What do these things have in common?
Answer: They tend to occur right after upgrading, and these aren’t the only things that can occur after an upgrade. The first one can occur when creating a hole or hole callout because the system can’t find the hole callout information. The second one happens when SOLIDWORKS can’t find the symbol library file.
The reasons for this are due to the way that SOLIDWORKS stores information and upgrades. SOLIDWORKS has 2 main file locations where it stores files. The first one is the main installation folder:
C:\Program Files\SOLIDWORKS Corp\SOLIDWORKS
The second location is:
There are lots of sub-folders that items are stored in, but they come down to these 2 root folders. These paths can be found in Tools -> Options -> File Locations.
When installing a new version of SOLIDWORKS, the first time you launch the software it reads the registry values from the most recent previous installation that it can find and copies the values over.
This works okay if you’re upgrading your software. The installation folder C:\Program Files\SOLIDWORKS Corp\SOLIDWORKS remains the same and sub-folders can get re-used. If you install a second version alongside the first, now your installation path becomes C:\Program Files\SOLIDWORKS Corp\SOLIDWORKS (2)\. The new version pulls the registry keys from the old version and is still looking at SOLIDWORKS without the ‘(2)’ added on to the end. This usually works fine until the day comes that you uninstall the old version. At that point the SOLIDWORKS folder winds up mostly empty and your new version looking into the SOLIDWORKS folder starts to have problems finding the files that were there.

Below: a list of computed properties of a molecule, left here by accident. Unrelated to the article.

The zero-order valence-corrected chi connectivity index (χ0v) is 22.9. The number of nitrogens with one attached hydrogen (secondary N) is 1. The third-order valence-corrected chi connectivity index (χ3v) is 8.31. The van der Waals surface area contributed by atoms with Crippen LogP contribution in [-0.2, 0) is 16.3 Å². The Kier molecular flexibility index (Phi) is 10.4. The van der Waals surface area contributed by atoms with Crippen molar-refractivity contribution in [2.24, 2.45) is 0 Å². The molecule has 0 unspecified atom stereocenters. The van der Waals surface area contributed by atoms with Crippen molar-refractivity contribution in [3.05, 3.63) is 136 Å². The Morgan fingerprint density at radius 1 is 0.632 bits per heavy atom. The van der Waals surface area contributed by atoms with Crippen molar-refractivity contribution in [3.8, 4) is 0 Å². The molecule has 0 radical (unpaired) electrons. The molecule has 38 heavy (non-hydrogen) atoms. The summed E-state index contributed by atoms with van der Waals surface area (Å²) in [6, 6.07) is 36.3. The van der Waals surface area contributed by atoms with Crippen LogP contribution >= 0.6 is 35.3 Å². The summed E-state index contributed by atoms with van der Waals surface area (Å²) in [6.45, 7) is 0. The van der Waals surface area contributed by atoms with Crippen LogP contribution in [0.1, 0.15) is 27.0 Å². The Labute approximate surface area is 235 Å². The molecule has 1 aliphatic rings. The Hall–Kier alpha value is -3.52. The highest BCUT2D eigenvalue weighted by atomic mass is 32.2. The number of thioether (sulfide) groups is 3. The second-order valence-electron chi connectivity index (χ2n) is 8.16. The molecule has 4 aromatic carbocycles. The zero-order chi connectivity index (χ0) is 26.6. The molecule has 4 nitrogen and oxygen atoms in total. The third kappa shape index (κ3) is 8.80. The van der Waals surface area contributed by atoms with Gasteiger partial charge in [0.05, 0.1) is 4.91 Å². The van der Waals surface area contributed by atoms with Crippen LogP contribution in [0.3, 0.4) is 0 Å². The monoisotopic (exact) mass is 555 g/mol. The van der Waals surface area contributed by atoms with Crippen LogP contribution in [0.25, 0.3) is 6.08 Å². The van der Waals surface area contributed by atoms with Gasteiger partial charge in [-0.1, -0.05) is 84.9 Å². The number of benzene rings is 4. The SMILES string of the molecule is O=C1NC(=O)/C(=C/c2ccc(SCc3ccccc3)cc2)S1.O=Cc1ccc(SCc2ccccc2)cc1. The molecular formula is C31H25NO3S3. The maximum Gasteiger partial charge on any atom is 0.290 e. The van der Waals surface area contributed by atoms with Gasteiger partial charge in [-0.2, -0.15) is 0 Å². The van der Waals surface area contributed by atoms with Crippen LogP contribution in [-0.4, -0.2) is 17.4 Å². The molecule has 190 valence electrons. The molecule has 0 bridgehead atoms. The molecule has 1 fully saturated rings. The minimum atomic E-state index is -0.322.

For this reason I recommend a few things:
First, I would modify the installation path. By default the Installation Manager uses C:\Program Files\SOLIDWORKS Corp\. I append this by adding the version (i.e. C:\Program Files\SOLIDWORKS Corp 2019\) This allows you to clearly know what is located where. I also do the same thing with the Toolbox folder (C:\SOLIDWORKS Data\ becomes C:\SOLIDWORKS Data 2019)
Doing this allows us to easily update our file paths as well. When we go into Tools -> Options -> System Options -> File Locations, we see this:
Clicking on the ‘Edit All’ button in the upper right shows us this dialog:
In the bottom left we can click on ‘Find / Replace’ and use it to find older versions and replace them with newer versions.
For example, after installing 2020 alongside my 2019 I used Find/Replace to replace my 2019 paths with my 2020 paths. (In the examples above I used Find/Replace to replace 2019 with 3733, and to change it back after generating the errors at the top of this article.)
If you get in the habit of adding the year to the installation path, you can use a simple find/replace to update paths after installation. If you have custom files that you use (such as specific BOM templates, file templates, etc) you can always put those into a unique folder and as SOLIDWORKS upgrades, it will read those out of the registry and you won’t need to update the path, or worry about the files disappearing during an uninstallation.
Hopefully this can help ease your next installation.
Senior Support Engineer
Computer Aided Technology, LLC